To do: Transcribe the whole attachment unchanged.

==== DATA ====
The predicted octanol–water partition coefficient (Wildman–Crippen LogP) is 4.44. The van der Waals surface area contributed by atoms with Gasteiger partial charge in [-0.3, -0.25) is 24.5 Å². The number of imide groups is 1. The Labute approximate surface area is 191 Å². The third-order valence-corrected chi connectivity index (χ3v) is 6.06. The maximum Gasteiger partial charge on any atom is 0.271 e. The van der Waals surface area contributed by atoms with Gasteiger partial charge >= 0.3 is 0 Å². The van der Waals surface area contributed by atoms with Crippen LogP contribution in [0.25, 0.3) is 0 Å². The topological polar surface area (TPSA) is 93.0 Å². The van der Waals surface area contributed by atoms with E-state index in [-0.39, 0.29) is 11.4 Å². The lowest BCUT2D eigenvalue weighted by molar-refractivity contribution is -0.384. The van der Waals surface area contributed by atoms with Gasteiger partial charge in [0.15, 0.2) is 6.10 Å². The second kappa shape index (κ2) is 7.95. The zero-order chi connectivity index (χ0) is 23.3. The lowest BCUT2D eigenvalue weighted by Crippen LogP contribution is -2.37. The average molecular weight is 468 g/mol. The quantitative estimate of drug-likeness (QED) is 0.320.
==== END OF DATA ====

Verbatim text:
The predicted octanol–water partition coefficient (Wildman–Crippen LogP) is 4.44. The van der Waals surface area contributed by atoms with Gasteiger partial charge in [-0.3, -0.25) is 24.5 Å². The number of imide groups is 1. The Labute approximate surface area is 191 Å². The third-order valence-corrected chi connectivity index (χ3v) is 6.06. The maximum Gasteiger partial charge on any atom is 0.271 e. The van der Waals surface area contributed by atoms with Gasteiger partial charge >= 0.3 is 0 Å². The van der Waals surface area contributed by atoms with Crippen LogP contribution in [0.25, 0.3) is 0 Å². The topological polar surface area (TPSA) is 93.0 Å². The van der Waals surface area contributed by atoms with E-state index in [-0.39, 0.29) is 11.4 Å². The lowest BCUT2D eigenvalue weighted by molar-refractivity contribution is -0.384. The van der Waals surface area contributed by atoms with Gasteiger partial charge in [0.15, 0.2) is 6.10 Å². The second kappa shape index (κ2) is 7.95. The zero-order chi connectivity index (χ0) is 23.3. The lowest BCUT2D eigenvalue weighted by Crippen LogP contribution is -2.37. The average molecular weight is 468 g/mol. The quantitative estimate of drug-likeness (QED) is 0.320.